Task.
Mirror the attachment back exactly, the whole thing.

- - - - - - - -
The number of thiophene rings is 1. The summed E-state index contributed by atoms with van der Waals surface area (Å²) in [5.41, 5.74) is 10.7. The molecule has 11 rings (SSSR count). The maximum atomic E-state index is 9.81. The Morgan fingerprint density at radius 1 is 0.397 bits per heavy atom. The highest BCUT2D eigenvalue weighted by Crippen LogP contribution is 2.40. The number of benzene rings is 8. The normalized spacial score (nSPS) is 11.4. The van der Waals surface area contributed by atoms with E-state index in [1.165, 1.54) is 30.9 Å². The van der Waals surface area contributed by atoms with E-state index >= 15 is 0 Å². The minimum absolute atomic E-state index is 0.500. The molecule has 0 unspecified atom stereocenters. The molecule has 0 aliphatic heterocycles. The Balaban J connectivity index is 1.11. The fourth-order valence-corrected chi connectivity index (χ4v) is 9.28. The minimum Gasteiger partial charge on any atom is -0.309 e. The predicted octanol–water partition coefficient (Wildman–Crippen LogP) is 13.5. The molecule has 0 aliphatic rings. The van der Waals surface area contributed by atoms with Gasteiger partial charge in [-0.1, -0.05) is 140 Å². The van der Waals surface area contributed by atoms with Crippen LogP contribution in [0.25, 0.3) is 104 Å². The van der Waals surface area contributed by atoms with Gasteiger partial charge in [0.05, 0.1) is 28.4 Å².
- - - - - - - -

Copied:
The number of thiophene rings is 1. The summed E-state index contributed by atoms with van der Waals surface area (Å²) in [5.41, 5.74) is 10.7. The molecule has 11 rings (SSSR count). The maximum atomic E-state index is 9.81. The Morgan fingerprint density at radius 1 is 0.397 bits per heavy atom. The highest BCUT2D eigenvalue weighted by Crippen LogP contribution is 2.40. The number of benzene rings is 8. The normalized spacial score (nSPS) is 11.4. The van der Waals surface area contributed by atoms with E-state index in [1.165, 1.54) is 30.9 Å². The van der Waals surface area contributed by atoms with E-state index >= 15 is 0 Å². The minimum absolute atomic E-state index is 0.500. The molecule has 0 unspecified atom stereocenters. The molecule has 0 aliphatic heterocycles. The Balaban J connectivity index is 1.11. The fourth-order valence-corrected chi connectivity index (χ4v) is 9.28. The minimum Gasteiger partial charge on any atom is -0.309 e. The predicted octanol–water partition coefficient (Wildman–Crippen LogP) is 13.5. The molecule has 0 aliphatic rings. The van der Waals surface area contributed by atoms with Gasteiger partial charge in [-0.1, -0.05) is 140 Å². The van der Waals surface area contributed by atoms with Crippen LogP contribution in [0.25, 0.3) is 104 Å². The van der Waals surface area contributed by atoms with Gasteiger partial charge in [0.05, 0.1) is 28.4 Å².